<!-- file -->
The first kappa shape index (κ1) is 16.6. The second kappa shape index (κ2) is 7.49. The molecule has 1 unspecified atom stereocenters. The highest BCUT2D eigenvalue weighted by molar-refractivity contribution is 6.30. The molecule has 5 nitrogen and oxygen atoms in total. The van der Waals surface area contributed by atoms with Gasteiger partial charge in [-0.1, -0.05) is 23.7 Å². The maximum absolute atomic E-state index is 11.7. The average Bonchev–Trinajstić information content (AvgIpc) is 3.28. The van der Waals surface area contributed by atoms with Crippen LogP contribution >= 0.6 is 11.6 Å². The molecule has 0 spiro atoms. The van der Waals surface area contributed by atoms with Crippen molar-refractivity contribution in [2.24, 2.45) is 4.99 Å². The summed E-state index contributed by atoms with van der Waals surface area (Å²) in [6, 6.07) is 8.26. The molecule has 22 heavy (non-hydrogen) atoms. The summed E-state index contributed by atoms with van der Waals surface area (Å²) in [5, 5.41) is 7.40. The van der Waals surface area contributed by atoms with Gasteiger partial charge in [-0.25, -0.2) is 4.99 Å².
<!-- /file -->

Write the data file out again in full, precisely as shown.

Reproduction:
The first kappa shape index (κ1) is 16.6. The second kappa shape index (κ2) is 7.49. The molecule has 1 unspecified atom stereocenters. The highest BCUT2D eigenvalue weighted by molar-refractivity contribution is 6.30. The molecule has 5 nitrogen and oxygen atoms in total. The van der Waals surface area contributed by atoms with Gasteiger partial charge in [-0.1, -0.05) is 23.7 Å². The maximum absolute atomic E-state index is 11.7. The average Bonchev–Trinajstić information content (AvgIpc) is 3.28. The van der Waals surface area contributed by atoms with Crippen LogP contribution >= 0.6 is 11.6 Å². The molecule has 0 spiro atoms. The van der Waals surface area contributed by atoms with Crippen molar-refractivity contribution in [2.24, 2.45) is 4.99 Å². The summed E-state index contributed by atoms with van der Waals surface area (Å²) in [6, 6.07) is 8.26. The molecule has 22 heavy (non-hydrogen) atoms. The summed E-state index contributed by atoms with van der Waals surface area (Å²) in [5, 5.41) is 7.40. The van der Waals surface area contributed by atoms with Gasteiger partial charge in [-0.25, -0.2) is 4.99 Å².